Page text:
In previous American Banker op-eds, I have stressed that there are several tools available to policy makers and lenders to help pull us out of the housing/mortgage crisis. And generally these tools have been utilized with increasingly positive results. The Obama Administration deserves credit for working to improve the Housing Affordable Modification Program, which has helped over 1 million borrowers receive modified loans. While this is short of the original goal for the program, it is clearly having an increasingly beneficial impact in helping underwater borrowers take advantage of today's record low interest rates.
I have also spoken of the absolute folly of the continuing discussion of "principal forgiveness" as a strategy for relief for troubled borrowers. There is simply no fair or equitable to selectively reduce the principal amount of a mortgage debt. Such relief to one borrower will inevitably lead to a similar demand by other borrowers, and, of course, the proportional reduction of all mortgage debt in totally unfeasible. Furthermore, the selective reduction of mortgage debt will lead to bad behavior, raising the issue of moral hazard.
There is one circumstance, however, where one can say that principal forgiveness is in fact feasible, and that is in the instance where the borrower is giving up ownership of the property through what is known as a short sale.
This is the sale of a property for less than the loan amount and relieving the homeowner of the debt by payment of less than the full loan amount. It is estimated that since the onset of the housing crisis, some 7 million homeowners have lost their home through foreclosures or short sales, with the vast majority being foreclosures. And with another 11 to 12 million homeowners underwater on their mortgage obligation, there are many more candidates for foreclosure.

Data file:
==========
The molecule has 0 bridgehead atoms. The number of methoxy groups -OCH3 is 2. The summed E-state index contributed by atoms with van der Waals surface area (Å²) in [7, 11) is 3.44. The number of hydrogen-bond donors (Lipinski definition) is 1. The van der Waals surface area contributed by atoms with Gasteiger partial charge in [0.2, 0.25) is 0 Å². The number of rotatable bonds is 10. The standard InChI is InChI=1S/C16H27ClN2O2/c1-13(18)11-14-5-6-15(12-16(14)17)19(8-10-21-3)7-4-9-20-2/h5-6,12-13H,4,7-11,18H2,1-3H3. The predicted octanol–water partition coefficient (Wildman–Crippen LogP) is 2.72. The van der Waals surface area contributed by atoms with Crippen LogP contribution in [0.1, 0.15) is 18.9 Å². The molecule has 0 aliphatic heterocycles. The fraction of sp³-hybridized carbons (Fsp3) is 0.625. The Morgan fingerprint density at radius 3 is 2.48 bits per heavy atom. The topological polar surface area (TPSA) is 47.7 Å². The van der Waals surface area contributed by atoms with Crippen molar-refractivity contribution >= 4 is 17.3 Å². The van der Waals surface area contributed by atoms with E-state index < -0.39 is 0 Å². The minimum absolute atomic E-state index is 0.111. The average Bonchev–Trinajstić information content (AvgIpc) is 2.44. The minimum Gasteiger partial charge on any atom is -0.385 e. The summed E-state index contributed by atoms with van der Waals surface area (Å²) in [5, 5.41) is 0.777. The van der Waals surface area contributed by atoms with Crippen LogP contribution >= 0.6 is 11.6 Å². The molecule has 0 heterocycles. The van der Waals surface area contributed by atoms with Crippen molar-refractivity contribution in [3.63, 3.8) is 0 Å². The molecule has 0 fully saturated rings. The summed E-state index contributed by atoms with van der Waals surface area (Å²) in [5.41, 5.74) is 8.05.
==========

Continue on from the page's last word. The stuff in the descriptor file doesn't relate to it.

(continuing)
But it would serve an enormous public purpose if the vast majority of new foreclosures could be moved into the category of short sales, thereby avoiding the financial and societal cost of foreclosure and eviction as well as the community impact of another abandoned property. Such a shift could give a significant boost to the housing recovery.
To assess why short sales are not yet playing a more meaningful role in the recovery process, we enlisted the help of the real estate community in tracking, in a very detailed way, a typical short sale negotiation. Here are the facts in one case:
1) The borrowers moved away in mid-2009 and listed the property with a prominent local real estate agent. The property was left largely furnished and carefully maintained, inside and out.
2) After two years, in mid-2011, another agent was retained and, after further price reductions, a contract was signed in early 2012 at a price which was 25% less than the loan amount. The contract specified a 60-day short sale approval contingency and 90 day settlement.
3) Upon advice of the real estate agent, the borrowers stopped payments on the loan and applied to the servicer (a top 10 player) for short sale approval.